The first juror questioned Monday, identified as Juror Z, testified she was influenced by remarks Hill made, telling the judge she heard the clerk say to “watch his actions” and to “watch him closely.” Hill’s comments, Juror Z said, “made it seem like he was already guilty.” Asked if Hill’s comments affected her finding of guilt, the juror said, “Yes, ma’am.”

Juror Z was also asked about an affidavit where she indicated she had questions about Murdaugh’s guilt but voted for a guilty verdict “because I felt pressure by the other jurors.” Asked by the judge if it was “a more accurate statement of how you felt,” the juror said, “Yes, ma’am,” affirming she stood by the affidavit.

The affidavit also said prior to Murdaugh testifying, Hill told the jurors “not to be fooled” by evidence offered by the defense. The juror wrote she took it as an indication Murdaugh would lie.

Toal said in her ruling that “one juror was ambivalent in her testimony” but told the judge she stood to her oath.

The other 11 jurors denied being influenced, though two said they also heard comments made by the clerk when Murdaugh took the stand to testify.

Juror X, who testified Friday due to a scheduling conflict, described hearing Hill say that day was “important” and “epic” because of Murdaugh’s testimony, while Juror P testified Monday about hearing Hill make a comment about watching Murdaugh’s body language. But both jurors said those comments did not influence their decision to convict.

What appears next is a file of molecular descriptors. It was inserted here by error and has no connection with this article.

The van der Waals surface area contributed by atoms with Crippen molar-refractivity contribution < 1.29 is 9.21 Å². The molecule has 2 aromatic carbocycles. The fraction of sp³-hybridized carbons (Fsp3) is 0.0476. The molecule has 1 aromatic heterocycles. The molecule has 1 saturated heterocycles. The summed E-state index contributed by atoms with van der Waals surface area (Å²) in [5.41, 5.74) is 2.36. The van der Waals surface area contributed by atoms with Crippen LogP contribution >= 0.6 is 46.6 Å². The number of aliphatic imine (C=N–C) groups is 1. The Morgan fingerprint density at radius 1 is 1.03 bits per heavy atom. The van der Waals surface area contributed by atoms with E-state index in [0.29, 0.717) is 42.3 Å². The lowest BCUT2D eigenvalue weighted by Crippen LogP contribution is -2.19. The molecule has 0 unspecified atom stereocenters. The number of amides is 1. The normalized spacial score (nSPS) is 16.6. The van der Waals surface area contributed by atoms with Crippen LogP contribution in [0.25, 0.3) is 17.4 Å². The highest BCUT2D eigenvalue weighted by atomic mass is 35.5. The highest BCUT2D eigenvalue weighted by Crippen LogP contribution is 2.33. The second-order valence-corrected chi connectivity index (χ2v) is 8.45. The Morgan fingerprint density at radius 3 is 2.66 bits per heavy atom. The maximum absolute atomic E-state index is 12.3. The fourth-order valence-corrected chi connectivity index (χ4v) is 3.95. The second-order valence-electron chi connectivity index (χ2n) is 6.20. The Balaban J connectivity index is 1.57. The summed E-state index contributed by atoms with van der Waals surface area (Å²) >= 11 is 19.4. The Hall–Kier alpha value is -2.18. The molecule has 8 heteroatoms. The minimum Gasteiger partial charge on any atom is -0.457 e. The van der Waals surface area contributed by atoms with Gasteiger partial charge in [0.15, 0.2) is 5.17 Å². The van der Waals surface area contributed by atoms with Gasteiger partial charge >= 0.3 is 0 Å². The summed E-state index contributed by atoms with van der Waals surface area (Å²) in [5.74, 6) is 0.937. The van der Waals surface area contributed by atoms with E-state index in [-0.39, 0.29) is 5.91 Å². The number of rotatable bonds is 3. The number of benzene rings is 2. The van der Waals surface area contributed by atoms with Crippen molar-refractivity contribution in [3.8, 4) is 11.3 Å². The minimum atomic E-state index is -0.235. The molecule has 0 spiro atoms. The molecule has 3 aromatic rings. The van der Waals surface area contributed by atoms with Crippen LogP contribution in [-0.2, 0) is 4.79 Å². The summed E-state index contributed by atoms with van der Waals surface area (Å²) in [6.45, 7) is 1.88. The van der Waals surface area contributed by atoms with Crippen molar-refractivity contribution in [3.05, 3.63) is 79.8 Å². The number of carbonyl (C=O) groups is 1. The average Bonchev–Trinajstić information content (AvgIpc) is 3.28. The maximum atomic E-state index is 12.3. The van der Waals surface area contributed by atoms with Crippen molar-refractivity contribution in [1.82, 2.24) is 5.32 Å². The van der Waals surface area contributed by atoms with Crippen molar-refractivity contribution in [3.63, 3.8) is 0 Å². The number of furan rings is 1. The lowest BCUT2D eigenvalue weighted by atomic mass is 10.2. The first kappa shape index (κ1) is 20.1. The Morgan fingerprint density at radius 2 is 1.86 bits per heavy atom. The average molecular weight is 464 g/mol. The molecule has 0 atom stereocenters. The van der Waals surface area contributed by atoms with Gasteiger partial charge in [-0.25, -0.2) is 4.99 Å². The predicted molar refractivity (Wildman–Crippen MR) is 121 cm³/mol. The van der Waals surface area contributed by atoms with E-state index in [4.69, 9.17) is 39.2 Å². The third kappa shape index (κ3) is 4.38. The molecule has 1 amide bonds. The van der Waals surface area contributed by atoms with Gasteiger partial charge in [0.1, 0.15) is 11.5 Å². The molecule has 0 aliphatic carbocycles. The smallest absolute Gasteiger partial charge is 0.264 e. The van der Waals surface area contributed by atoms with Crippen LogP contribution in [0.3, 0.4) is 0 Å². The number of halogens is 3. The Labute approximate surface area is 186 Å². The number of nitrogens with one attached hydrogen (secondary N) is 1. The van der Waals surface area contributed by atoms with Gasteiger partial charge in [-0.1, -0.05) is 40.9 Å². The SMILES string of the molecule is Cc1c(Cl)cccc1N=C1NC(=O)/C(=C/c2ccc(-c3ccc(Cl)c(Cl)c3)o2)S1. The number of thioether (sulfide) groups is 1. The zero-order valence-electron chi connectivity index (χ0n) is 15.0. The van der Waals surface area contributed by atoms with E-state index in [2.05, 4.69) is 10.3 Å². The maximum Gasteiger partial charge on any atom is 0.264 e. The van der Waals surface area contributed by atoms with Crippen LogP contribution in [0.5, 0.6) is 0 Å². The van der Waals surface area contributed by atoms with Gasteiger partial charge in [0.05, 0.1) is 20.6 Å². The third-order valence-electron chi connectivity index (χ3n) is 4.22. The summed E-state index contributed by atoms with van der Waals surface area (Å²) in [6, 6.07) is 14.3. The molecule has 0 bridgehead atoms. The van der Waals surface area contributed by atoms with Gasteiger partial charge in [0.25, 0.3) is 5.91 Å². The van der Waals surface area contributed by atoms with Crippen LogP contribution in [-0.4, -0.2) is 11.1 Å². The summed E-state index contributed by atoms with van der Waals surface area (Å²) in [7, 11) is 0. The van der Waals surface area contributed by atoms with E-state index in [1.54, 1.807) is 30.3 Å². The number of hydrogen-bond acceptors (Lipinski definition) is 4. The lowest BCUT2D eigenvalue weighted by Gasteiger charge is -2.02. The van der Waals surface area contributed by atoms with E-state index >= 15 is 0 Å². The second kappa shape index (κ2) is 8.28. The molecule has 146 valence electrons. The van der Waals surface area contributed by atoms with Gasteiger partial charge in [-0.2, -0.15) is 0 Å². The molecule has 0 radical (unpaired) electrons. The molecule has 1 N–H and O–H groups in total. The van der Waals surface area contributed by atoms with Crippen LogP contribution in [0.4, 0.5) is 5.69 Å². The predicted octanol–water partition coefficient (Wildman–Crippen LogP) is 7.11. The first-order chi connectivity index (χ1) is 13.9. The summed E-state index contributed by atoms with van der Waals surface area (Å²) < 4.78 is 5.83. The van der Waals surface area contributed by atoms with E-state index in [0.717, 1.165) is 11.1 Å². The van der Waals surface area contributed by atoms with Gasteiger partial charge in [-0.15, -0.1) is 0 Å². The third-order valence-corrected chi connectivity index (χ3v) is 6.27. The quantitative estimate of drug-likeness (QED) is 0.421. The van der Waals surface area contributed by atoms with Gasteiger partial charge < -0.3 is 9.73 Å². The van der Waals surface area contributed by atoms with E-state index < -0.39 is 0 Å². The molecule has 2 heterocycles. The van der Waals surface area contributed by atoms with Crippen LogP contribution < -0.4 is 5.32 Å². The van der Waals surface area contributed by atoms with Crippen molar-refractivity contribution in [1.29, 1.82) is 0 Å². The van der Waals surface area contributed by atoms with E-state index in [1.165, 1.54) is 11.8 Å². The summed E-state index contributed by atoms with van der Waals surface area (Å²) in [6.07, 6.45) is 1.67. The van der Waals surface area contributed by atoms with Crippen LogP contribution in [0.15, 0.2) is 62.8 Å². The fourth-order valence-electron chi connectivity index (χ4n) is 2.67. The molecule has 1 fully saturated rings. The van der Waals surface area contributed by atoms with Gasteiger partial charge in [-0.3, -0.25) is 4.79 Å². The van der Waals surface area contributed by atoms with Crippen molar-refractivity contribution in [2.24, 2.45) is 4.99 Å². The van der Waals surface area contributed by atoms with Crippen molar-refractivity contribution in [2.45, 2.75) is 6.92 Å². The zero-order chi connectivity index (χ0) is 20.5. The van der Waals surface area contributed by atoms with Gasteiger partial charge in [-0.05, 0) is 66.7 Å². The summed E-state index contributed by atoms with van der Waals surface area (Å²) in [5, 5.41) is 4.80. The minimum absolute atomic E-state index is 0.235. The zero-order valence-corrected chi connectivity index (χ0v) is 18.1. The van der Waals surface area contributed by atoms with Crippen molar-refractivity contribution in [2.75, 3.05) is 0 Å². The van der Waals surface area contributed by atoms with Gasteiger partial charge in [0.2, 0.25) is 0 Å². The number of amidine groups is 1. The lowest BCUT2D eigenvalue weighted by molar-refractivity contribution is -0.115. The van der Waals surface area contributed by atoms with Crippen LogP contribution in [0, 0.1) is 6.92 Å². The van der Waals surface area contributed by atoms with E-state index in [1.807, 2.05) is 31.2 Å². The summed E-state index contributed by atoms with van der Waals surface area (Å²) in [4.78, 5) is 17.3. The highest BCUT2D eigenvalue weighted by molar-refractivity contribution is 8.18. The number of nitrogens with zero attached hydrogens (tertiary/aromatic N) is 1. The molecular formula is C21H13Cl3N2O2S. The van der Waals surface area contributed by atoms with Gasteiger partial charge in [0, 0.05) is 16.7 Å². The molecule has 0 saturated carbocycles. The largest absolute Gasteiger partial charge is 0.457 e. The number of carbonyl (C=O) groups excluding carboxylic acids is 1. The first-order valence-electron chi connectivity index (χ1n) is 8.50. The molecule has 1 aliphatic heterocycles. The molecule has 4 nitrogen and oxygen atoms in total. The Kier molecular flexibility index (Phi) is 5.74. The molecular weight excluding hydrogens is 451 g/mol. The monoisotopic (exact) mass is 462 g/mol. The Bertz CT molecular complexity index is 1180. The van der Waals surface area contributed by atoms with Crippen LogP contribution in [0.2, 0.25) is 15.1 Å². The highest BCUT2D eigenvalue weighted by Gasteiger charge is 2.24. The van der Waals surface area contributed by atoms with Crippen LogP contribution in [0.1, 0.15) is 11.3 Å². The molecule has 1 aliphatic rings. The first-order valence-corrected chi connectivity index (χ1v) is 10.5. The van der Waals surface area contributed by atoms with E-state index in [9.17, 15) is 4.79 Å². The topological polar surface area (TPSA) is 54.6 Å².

Murdaugh’s jury deliberated for about three hours before it convicted him last March of murdering his wife, Maggie, and his son, Paul, at the family’s hunting estate in June 2021. Prosecutors said the killings were an attempt by Murdaugh to distract from and delay investigations into an array of financial crimes he was carrying out, targeting his own clients and law firm.

Murdaugh, who is serving two consecutive life sentences for the murders, denies killing his wife and son. He is also serving 27 years in prison after pleading guilty to two dozen state financial crimes.

Clerk denies allegations

The case brought international attention – numerous documentaries, books and podcasts have been made about it – to Murdaugh, a former personal injury attorney whose father, grandfather and great-grandfather served as prosecutors for a portion of southern South Carolina from 1920 to 2006.

By extension, it also brought notoriety to the South Carolina Lowcountry, the people who live there and those who played a role during the high-profile trial. Hill co-authored a book, which published several months after the trial ended, and participated in a Netflix docuseries about the case.

In their motion for a new trial, Murdaugh and his attorneys also allege Hill misrepresented information to the trial judge about a juror who was ultimately dismissed. Hill’s alleged tampering, Murdaugh’s defense team claims, was meant “to secure for herself a book deal and media appearances that would not happen in the event of a mistrial.”

Hill filed a signed affidavit last November denying 26 specific accusations from Murdaugh’s motion for a new trial, and she reiterated those denials on the stand Monday.